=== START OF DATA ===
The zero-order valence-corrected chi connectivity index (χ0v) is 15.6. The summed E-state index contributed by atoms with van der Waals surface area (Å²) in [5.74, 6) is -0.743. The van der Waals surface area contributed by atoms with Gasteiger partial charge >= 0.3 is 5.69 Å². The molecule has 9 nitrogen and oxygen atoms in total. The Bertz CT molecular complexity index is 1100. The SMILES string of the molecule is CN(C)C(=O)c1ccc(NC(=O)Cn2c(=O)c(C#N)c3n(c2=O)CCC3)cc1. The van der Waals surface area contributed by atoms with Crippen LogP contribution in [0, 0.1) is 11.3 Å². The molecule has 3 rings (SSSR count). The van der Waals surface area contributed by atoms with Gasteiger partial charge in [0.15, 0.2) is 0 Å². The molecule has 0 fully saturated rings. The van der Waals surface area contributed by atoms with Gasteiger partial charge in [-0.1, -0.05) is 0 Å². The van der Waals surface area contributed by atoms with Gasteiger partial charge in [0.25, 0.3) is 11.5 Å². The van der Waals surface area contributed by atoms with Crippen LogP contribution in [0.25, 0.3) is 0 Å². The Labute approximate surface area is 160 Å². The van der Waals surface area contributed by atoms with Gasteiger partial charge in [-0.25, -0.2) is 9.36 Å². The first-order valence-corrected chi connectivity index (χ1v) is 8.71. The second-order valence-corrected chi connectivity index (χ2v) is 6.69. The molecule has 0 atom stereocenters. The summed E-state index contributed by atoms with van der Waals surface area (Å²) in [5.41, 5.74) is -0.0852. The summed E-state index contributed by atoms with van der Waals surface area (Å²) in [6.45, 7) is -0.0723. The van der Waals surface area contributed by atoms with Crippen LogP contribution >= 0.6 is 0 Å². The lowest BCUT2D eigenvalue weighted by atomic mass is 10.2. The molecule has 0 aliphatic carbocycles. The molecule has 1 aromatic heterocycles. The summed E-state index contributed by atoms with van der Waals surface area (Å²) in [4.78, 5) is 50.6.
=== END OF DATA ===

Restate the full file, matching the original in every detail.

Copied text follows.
The zero-order valence-corrected chi connectivity index (χ0v) is 15.6. The summed E-state index contributed by atoms with van der Waals surface area (Å²) in [5.74, 6) is -0.743. The van der Waals surface area contributed by atoms with Gasteiger partial charge >= 0.3 is 5.69 Å². The molecule has 9 nitrogen and oxygen atoms in total. The Bertz CT molecular complexity index is 1100. The SMILES string of the molecule is CN(C)C(=O)c1ccc(NC(=O)Cn2c(=O)c(C#N)c3n(c2=O)CCC3)cc1. The van der Waals surface area contributed by atoms with Crippen LogP contribution in [0, 0.1) is 11.3 Å². The molecule has 3 rings (SSSR count). The van der Waals surface area contributed by atoms with Gasteiger partial charge in [0.15, 0.2) is 0 Å². The molecule has 0 fully saturated rings. The van der Waals surface area contributed by atoms with Gasteiger partial charge in [-0.1, -0.05) is 0 Å². The van der Waals surface area contributed by atoms with Gasteiger partial charge in [0.25, 0.3) is 11.5 Å². The van der Waals surface area contributed by atoms with Crippen LogP contribution in [0.25, 0.3) is 0 Å². The Labute approximate surface area is 160 Å². The van der Waals surface area contributed by atoms with Gasteiger partial charge in [-0.25, -0.2) is 9.36 Å². The first-order valence-corrected chi connectivity index (χ1v) is 8.71. The second-order valence-corrected chi connectivity index (χ2v) is 6.69. The molecule has 0 atom stereocenters. The summed E-state index contributed by atoms with van der Waals surface area (Å²) in [5.41, 5.74) is -0.0852. The summed E-state index contributed by atoms with van der Waals surface area (Å²) in [6.45, 7) is -0.0723. The van der Waals surface area contributed by atoms with Crippen LogP contribution >= 0.6 is 0 Å². The lowest BCUT2D eigenvalue weighted by atomic mass is 10.2. The molecule has 0 aliphatic carbocycles. The molecule has 1 aromatic heterocycles. The summed E-state index contributed by atoms with van der Waals surface area (Å²) in [4.78, 5) is 50.6.